Under the Marcos administration, two journalists have been killed – tough-talking critic of Duterte and Marcos, broadcaster Percival Mabasa (a.k.a. Perci Lapid) and Negros Oriental radio broadcaster Rey Blanco. The latest number of dead journalists since 1986 stands at 197, according to a tally by the National Union of Journalists in the Philippines.
How effective or useful has the Presidential Task Force on Media Security been? Beyond training and seminars, this body created in 2016 by Duterte’s Administrative Order 1 has done nothing much thus far, especially in terms of convictions over journalist killings or even a vigorous defense of those being attacked on social media.
The Office of the Press Secretary (formerly the Presidential Communications Operations Office or PCOO) is proposing a P1.22-billion budget for 2023 to cover its attached agencies, 24% lower than the previous administration’s P1.61-billion approved budget for 2022. Part of its responsibility is to see to it that the public has access to information so that it gains insight into how decisions are reached, who influences key policies, how programs and even trips are funded, what achievements have been made.
The administration has remained opaque, however, its operations, actors and players, and dynamics still hard to decipher. With little understanding of what exactly goes on inside Malacañang, it is harder for the media to exact accountability from those who wield power, the President included.
Marcos’ newly-appointed Executive Secretary Lucas Bersamin, also former Supreme Court (SC) chief justice, was reported to have declared during Mabasa’s wake the administration’s intent “to get to the bottom of the crime.” Good to hear again, but until there is anything concrete, these remain empty words. As of October 2021, the Philippines ranked 7th in the Global Impunity Index of the Committee to Protect Journalists.
In one conversation with a Duterte supporter not long after elections, we agreed that a more sophisticated Marcos need not resort to violence against, or harassment of, journalists. The “cleaner” and wiser way to go would be to maximize vloggers and influencers and push mainstream media to the sidelines by using likes, followers, and reach as currency, and promoting disinformation and myth-making.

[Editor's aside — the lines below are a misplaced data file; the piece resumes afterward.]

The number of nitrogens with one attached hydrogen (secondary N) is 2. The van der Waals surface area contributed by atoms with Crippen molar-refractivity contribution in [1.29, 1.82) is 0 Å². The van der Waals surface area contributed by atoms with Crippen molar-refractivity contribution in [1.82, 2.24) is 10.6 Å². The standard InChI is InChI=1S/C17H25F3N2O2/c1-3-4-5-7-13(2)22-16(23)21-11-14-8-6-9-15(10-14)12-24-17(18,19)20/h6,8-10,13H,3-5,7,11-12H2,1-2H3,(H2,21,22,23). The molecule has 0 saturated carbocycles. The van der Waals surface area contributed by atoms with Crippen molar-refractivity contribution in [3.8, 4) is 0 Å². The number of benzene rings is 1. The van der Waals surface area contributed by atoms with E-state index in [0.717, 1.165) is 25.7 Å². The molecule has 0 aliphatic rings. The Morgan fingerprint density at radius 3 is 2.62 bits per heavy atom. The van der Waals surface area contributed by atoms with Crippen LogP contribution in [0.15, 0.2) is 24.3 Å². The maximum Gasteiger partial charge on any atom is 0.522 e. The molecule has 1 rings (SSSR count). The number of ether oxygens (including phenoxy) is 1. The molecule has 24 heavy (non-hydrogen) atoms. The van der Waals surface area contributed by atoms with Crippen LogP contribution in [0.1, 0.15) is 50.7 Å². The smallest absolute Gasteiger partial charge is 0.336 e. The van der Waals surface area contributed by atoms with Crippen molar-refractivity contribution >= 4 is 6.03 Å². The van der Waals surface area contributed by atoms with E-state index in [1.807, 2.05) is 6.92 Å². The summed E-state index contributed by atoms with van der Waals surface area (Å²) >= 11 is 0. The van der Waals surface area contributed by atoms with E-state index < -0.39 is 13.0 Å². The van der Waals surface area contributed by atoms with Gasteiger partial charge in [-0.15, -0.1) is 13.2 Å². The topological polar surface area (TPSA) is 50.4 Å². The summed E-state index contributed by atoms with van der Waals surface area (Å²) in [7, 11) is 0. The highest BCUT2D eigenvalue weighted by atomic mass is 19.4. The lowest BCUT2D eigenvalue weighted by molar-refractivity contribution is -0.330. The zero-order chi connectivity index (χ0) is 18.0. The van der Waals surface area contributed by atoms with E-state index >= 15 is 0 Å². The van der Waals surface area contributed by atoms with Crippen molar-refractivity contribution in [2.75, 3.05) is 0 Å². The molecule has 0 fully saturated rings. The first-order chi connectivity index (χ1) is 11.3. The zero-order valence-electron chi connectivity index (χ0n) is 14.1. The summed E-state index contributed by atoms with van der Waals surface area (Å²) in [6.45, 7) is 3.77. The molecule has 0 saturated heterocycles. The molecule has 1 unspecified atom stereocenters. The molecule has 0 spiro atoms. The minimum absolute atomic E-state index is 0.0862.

No need for crude martial law tactics like his father or bloody impunity and cyber libel cases under Duterte that could draw the attention and ire of the international community. The Marcos name by itself already carries tremendous baggage.
Marcos’ first spokesperson and Duterte supporter Trixie Cruz-Angeles is now out of commission after just a few months in office. Ordered suspended by the Supreme Court for three years in 2016, Angeles recently resigned supposedly due to health reasons. Interestingly, it coincided with the entry of Bersamin – among the SC justices who signed her suspension order.
To this day, no replacement for Angeles has been announced, although various names have been floated. Lawyer Cheloy Garafil, who stepped down as chair of the Land Transportation Franchising and Regulatory Board, has been named OIC press secretary.
To date, Marcos has had very few interactions with the Malacañang Press Corps, perhaps not even knowing all of them by name. Formal sit-downs with the MPC for a briefing have totaled about three, excluding a couple of “ambush” interviews and a few sessions during his foreign trips.
One Palace reporter says Marcos has been neither warm nor antagonistic towards the media. Neither has he shown an obsession with sharing important data and statistics with journalists that past presidents like Fidel V. Ramos, for example, had shown.
Ramos had been praised for keeping healthy relations with the media, understanding full well the important check-and-balance role that journalists play in a vibrant democracy. There was easy access to him via his weekly press conferences, he engaged critics, and never took criticisms personally. Ironically, it was a former general who turned out to be more liberal with the media.
Bongbong Marcos must feel the compulsion to break away from a past sullied by his father’s actions (the family has yet to acknowledge grievous mistakes and apologize for them). He has been observed to be rather inarticulate, fumbling in his speech, though more coherent than Duterte.
He could well be the antithesis of his predecessor and Philippine media will be happy enough for that. But is this as good as it gets? – Rappler.com